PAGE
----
Mr. Rajendra Adhikari (Joint Secretary, Ministry of Agricultural Development) marked the closing of the inaugural session by delivering his remarks on behalf of Ministry of Agricultural Development. Mr. Adhikari mentioned the new Agriculture Development Strategy (ADS) highlighting the importance and impact of public-private partnership and the significance of marketing and effectively utilizing the agricultural production to ensure subsistence. He also said that Nepal needs subsistence agriculture for which the farmers need to be integrated into value chain. “This event should find the such communication mechanism to share our knowledge,” he said emphasizing the use of communication as the major key.

23 August 2013: Afternoon session

Benoit Thierry (CPM) made a presentation on the new Country Strategic Opportunities Programme (COSOP) and upcoming Country Programme Integrated Support Unit (CPISU). His presentation highlighted the following points:

  • Country Programme Evaluation conclusions
  • Portfolio results and Expenses Analysis 
  • Indicators of Annual Performance based Rating
  • Country Strategic Opportunities Programme (COSOP) goal and objectives

Each project made a brief presentation on the factors impeding project performance and proposals to resolve the problems.

After the presentations, the participants were asked to vote the implementation issues on the basis of prioritization. The following issues were identified

  • Sustainability: 20 votes
  • Implementation in design: 14 votes
  • Monitoring and evaluation: 11 votes
  • Gender and inclusion: 9 votes
  • Staff: 9 votes
  • Aptitude to agribusiness: 9 votes
  • Fiduciary: 8 votes
  • Coordination at local level: 8 votes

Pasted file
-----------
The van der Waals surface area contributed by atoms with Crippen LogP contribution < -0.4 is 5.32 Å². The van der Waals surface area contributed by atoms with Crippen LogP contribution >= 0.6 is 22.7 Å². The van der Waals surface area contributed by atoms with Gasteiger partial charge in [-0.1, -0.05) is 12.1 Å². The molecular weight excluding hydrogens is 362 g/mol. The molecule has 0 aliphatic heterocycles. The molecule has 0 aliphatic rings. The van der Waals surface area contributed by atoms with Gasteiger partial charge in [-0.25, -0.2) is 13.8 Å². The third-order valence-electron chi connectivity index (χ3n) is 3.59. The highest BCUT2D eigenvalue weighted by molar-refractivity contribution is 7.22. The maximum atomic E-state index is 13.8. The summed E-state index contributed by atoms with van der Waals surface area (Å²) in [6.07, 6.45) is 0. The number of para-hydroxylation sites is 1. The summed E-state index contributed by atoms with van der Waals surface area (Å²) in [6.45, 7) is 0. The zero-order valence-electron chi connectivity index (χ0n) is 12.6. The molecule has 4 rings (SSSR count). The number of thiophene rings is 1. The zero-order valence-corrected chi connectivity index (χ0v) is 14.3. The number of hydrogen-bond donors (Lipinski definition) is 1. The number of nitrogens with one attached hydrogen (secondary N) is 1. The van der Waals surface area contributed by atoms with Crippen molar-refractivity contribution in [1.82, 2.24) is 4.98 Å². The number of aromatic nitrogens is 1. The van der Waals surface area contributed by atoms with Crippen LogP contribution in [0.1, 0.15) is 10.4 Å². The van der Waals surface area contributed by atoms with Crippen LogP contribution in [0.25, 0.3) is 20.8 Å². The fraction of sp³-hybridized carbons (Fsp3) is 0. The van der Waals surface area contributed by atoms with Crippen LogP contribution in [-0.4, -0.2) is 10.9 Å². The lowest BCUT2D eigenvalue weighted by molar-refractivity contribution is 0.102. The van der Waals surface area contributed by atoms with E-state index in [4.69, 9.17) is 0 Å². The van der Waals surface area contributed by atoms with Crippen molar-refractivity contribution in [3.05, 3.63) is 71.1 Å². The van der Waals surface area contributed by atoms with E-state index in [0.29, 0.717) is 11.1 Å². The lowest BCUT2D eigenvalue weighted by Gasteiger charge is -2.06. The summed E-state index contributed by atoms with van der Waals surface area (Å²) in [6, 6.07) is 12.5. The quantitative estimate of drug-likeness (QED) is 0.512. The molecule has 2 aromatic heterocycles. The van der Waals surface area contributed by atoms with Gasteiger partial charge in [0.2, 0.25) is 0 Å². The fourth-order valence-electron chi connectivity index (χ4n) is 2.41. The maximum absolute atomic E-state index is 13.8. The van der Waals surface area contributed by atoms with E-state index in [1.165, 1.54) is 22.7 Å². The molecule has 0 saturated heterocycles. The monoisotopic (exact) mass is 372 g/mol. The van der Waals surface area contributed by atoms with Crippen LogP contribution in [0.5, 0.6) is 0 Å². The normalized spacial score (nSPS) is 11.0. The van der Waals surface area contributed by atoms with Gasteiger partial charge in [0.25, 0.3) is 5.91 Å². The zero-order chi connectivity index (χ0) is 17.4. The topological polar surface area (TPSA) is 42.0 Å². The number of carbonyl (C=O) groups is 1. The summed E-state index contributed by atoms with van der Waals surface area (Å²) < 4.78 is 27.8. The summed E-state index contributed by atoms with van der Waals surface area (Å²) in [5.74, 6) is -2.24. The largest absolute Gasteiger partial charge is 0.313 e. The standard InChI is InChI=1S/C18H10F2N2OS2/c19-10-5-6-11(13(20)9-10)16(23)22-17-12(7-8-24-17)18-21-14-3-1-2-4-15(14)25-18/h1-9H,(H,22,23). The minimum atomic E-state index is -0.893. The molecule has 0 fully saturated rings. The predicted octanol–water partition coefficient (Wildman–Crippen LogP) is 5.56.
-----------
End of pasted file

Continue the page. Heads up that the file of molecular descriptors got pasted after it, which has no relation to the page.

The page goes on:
• Rural finance: 5 votes
  • Longer project time needed: 3 votes
  • HQ planning to field implementation: 2 votes
  • Expectation management: 2 votes
  • Nutrition: 1 vote
  • Time management: 1 vote

After a brief tea break, the participants worked in four different groups split by   projects to find answers to the following questions:

  • How to retrofit the existing portfolio into the new COSOP RMF (Result Management Framework)? 
  • How does the RMF affect our individual projects? 
  • How to improve synergy, learning exchange and cooperative behavior?

After a 40-minute group discussing the project groups came up with constructive outcomes that will be incorporated in the Road Map at the end of the workshop. The roadmap shall be jointly agreed in policy dialogue agenda for country portfolio.


By Benoit Thierry, Yvonne Diethelm and Bashu Aryal

Warm Greetings from IFAD Nepal! We are pleased to announce that we have begun planning for the upcoming IFAD Nepal Retreat/Training to be held from August 22-26, 2013. The event will gather 60 people from IFAD-funded projects and government of Nepal.

The retreat will be held in Hotel Chautari in Nagarkot, 2 hours drive from Kathmandu. Getting away from regular workstations will be a great opportunity to relax as well as plan for constructive ways to improve project performance.

As we are all aware, performance level of IFAD funded projects in Nepal is below the regional average. We need to gear up, sharpen our focus and reflect on the gaps in order to improve our performance. Thus, the fundamental objective of this event is of three folds:

  •  improving the performance and delivery of each project thereby contributing to the performance and delivery of the whole country portfolio; 
  • capacity building of the country team in various aspects of project management
  • finally it will be the opportunity to strenghten team spirit and synergies among projects in implementing the new Country Strategic Opportunity Programme (COSOP) 2013-2018.
Watch this space for regular updates!